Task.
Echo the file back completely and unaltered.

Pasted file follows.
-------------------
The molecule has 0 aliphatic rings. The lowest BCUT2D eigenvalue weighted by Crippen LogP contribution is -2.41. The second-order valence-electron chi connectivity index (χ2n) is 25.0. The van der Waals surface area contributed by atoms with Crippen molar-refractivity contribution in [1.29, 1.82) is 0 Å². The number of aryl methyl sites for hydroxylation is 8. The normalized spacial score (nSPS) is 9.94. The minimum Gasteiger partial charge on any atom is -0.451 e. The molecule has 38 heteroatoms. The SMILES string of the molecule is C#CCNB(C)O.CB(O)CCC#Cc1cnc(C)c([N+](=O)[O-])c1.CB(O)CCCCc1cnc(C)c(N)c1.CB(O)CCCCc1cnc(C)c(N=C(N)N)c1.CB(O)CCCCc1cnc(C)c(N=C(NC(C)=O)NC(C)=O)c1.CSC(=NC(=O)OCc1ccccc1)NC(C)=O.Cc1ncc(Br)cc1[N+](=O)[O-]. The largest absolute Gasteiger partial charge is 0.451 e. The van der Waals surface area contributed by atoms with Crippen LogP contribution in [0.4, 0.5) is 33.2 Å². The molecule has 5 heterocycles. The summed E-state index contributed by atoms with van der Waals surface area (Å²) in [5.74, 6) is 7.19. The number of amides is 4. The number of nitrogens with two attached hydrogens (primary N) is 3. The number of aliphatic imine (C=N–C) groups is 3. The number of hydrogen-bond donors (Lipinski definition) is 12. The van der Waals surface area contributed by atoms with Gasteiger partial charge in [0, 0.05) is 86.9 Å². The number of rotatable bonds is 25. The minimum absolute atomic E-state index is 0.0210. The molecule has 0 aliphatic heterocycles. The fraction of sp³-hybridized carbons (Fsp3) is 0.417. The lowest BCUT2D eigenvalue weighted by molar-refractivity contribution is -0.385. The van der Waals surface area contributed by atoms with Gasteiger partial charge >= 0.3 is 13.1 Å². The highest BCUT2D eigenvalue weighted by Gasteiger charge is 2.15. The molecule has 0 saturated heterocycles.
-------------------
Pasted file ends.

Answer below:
The molecule has 0 aliphatic rings. The lowest BCUT2D eigenvalue weighted by Crippen LogP contribution is -2.41. The second-order valence-electron chi connectivity index (χ2n) is 25.0. The van der Waals surface area contributed by atoms with Crippen molar-refractivity contribution in [1.29, 1.82) is 0 Å². The number of aryl methyl sites for hydroxylation is 8. The normalized spacial score (nSPS) is 9.94. The minimum Gasteiger partial charge on any atom is -0.451 e. The molecule has 38 heteroatoms. The SMILES string of the molecule is C#CCNB(C)O.CB(O)CCC#Cc1cnc(C)c([N+](=O)[O-])c1.CB(O)CCCCc1cnc(C)c(N)c1.CB(O)CCCCc1cnc(C)c(N=C(N)N)c1.CB(O)CCCCc1cnc(C)c(N=C(NC(C)=O)NC(C)=O)c1.CSC(=NC(=O)OCc1ccccc1)NC(C)=O.Cc1ncc(Br)cc1[N+](=O)[O-]. The largest absolute Gasteiger partial charge is 0.451 e. The van der Waals surface area contributed by atoms with Crippen LogP contribution in [0.4, 0.5) is 33.2 Å². The molecule has 5 heterocycles. The summed E-state index contributed by atoms with van der Waals surface area (Å²) in [5.74, 6) is 7.19. The number of amides is 4. The number of nitrogens with two attached hydrogens (primary N) is 3. The number of aliphatic imine (C=N–C) groups is 3. The number of hydrogen-bond donors (Lipinski definition) is 12. The van der Waals surface area contributed by atoms with Gasteiger partial charge in [0, 0.05) is 86.9 Å². The number of rotatable bonds is 25. The minimum absolute atomic E-state index is 0.0210. The molecule has 0 aliphatic heterocycles. The fraction of sp³-hybridized carbons (Fsp3) is 0.417. The lowest BCUT2D eigenvalue weighted by molar-refractivity contribution is -0.385. The van der Waals surface area contributed by atoms with Gasteiger partial charge >= 0.3 is 13.1 Å². The highest BCUT2D eigenvalue weighted by Gasteiger charge is 2.15. The molecule has 0 saturated heterocycles.